Anyone who has ever met with victims of cluster bombs or who has heard their tragic stories cannot remain indifferent to their plight. I am sure that many of you around this table have had the opportunity to see how grave their situation is when you have travelled abroad.
My own experiences have deeply moved me. For instance, last month, I went to Laos in response to the country’s call for international assistance. Laos has to disarm a staggering 80 million unexploded bomblets that were dropped during the Vietnam War. The war ended four decades ago, but its deadly aftermath continues to be felt. Without our assistance, there would still be deadly consequences. Words are not enough to describe the extent of human costs caused by cluster bombs.
Cluster munitions like this have been used in nearly two dozen armed conflicts around the world since the Second World War. Tragically, they are still being used today. This map shows the status of stockpiles around the world.
Almost 90% of the victims of cluster munitions last year were killed or maimed in the war in Syria. Despite this, there are encouraging signs that global momentum is growing to stop their production, use, and transfer.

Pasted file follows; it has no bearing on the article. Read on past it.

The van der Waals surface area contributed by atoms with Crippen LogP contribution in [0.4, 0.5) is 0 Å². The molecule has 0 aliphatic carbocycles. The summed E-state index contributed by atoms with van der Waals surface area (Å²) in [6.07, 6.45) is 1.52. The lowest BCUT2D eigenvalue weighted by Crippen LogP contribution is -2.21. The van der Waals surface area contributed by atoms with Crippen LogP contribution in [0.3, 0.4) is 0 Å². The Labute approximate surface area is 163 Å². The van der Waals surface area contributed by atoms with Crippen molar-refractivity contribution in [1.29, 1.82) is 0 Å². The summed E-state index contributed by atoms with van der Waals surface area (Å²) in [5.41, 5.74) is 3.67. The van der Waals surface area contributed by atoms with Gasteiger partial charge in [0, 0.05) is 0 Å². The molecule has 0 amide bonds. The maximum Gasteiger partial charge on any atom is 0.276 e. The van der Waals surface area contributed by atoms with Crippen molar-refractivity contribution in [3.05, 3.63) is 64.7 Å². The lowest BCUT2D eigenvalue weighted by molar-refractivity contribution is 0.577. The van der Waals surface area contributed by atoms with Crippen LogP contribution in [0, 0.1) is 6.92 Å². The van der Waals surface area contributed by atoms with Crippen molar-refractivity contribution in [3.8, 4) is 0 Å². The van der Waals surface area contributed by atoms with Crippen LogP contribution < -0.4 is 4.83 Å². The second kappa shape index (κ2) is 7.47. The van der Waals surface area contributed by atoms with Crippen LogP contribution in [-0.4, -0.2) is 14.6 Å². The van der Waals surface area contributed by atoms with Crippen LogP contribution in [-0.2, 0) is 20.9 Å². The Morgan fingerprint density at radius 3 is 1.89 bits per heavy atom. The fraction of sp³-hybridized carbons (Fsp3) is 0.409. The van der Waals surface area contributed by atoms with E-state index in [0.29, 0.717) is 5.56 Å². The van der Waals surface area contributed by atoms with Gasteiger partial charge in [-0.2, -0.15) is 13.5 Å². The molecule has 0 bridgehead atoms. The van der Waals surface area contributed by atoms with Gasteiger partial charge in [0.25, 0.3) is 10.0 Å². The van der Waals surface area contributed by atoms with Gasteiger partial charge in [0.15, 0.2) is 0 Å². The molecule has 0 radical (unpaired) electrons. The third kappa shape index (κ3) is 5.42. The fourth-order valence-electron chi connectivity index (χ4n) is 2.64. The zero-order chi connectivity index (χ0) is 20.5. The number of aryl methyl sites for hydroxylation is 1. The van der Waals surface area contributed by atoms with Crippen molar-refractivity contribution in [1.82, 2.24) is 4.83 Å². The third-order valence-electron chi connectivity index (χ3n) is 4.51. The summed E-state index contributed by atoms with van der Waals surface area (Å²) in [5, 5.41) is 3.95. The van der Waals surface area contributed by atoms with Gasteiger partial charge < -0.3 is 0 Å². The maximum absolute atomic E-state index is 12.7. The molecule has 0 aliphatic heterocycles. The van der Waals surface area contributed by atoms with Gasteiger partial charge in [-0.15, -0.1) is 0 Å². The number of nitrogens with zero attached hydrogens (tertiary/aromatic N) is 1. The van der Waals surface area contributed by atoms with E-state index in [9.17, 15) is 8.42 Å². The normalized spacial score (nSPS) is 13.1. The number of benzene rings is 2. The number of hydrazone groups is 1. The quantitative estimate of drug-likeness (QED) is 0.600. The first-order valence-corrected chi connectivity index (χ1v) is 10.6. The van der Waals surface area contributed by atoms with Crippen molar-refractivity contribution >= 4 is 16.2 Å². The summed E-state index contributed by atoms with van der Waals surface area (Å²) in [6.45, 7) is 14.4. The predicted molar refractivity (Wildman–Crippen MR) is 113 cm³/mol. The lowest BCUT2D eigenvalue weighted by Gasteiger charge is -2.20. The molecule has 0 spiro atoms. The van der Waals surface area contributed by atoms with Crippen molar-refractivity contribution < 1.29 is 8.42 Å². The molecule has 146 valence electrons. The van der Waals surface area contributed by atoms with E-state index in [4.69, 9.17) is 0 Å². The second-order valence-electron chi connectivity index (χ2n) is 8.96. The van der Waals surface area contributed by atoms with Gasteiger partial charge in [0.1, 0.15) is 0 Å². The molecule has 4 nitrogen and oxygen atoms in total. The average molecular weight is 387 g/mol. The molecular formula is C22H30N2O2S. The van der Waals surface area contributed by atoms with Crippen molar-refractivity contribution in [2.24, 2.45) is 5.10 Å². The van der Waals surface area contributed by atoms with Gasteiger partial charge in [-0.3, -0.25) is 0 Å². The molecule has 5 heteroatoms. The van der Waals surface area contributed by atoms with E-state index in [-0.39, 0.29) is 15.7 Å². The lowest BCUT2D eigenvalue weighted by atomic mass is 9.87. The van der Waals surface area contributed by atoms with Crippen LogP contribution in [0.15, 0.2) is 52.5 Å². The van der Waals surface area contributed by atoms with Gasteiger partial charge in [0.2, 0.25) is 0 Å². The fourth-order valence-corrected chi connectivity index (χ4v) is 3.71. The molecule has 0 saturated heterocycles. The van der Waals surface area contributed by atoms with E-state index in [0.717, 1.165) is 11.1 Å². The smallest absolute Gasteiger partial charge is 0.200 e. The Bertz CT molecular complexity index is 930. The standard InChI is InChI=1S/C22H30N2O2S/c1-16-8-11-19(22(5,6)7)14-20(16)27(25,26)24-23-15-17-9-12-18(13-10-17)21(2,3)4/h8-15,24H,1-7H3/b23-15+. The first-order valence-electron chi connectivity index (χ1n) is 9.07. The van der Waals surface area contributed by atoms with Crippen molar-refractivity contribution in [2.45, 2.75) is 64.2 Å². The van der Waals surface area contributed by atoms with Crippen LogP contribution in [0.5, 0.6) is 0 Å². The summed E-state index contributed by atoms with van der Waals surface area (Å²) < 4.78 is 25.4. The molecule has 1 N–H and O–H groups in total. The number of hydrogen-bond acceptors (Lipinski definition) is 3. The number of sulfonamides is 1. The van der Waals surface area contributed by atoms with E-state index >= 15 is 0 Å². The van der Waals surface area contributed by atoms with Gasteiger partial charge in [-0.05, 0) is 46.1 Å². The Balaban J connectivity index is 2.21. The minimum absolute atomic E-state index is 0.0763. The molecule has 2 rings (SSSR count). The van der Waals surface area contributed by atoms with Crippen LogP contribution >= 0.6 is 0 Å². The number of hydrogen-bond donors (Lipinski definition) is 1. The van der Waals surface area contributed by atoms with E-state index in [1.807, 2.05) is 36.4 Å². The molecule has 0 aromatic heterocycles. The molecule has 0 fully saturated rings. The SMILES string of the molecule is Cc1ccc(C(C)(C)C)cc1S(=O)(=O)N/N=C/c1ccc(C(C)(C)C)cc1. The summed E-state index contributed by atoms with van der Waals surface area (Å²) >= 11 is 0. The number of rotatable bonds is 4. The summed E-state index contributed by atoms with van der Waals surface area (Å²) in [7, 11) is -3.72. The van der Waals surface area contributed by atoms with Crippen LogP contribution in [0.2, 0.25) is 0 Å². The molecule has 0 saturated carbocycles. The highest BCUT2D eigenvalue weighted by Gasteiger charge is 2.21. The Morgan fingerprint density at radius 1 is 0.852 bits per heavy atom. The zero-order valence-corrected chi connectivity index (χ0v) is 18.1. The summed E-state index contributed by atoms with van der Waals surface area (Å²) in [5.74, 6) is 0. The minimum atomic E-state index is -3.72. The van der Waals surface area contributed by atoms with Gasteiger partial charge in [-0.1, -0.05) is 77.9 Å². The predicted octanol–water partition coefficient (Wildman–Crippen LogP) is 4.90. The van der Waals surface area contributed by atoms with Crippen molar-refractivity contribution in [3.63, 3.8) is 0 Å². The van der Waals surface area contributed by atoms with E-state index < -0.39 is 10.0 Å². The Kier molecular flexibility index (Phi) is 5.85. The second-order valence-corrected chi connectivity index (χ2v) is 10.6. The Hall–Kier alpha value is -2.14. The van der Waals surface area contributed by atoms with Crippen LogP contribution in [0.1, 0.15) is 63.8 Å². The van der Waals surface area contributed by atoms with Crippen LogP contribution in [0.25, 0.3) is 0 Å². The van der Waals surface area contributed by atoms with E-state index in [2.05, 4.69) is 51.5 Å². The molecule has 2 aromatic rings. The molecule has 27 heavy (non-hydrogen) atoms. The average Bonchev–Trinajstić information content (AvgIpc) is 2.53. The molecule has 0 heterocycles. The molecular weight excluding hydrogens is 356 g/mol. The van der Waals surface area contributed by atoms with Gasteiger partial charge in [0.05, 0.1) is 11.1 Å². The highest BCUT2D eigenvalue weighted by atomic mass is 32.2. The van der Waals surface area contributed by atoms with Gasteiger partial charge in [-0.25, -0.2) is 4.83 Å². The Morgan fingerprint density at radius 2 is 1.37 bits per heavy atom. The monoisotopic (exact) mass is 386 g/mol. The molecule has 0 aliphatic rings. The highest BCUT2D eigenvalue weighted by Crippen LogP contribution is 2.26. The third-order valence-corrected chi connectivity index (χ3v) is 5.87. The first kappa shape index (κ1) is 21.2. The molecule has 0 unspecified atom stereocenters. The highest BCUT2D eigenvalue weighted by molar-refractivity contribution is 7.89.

The Oslo convention, which was negotiated in 2008, reflects widespread concerns about the impact of these weapons and provides a framework for putting an end to them. Canada was among the 108 countries that proudly signed the convention in Oslo.
Enacting the bill before you would allow Canada to legally ratify the convention and to become a state party. I think we're clear about the reality of these weapons, and I hope I can say that all of us are committed to working towards a world where they will no longer exist.
Now let's look at the reality of making this happen. The fact is, not all states are ready to ratify the Oslo convention, as we are. Interestingly, Laos, where I visited, is one of the countries that is not ready, despite being one of the first countries to sign the landmines convention.
Among those parties is the United States, Canada's closest ally and the country with which we have the closest defence and security relationship of any two states on earth. That cooperation is of central importance to Canada's national security. In this uncertain world, to walk away from generations of a unique and privileged partnership would undermine the safety of Canadians within our own continent, and it would weaken our ability to contribute to peace and security internationally.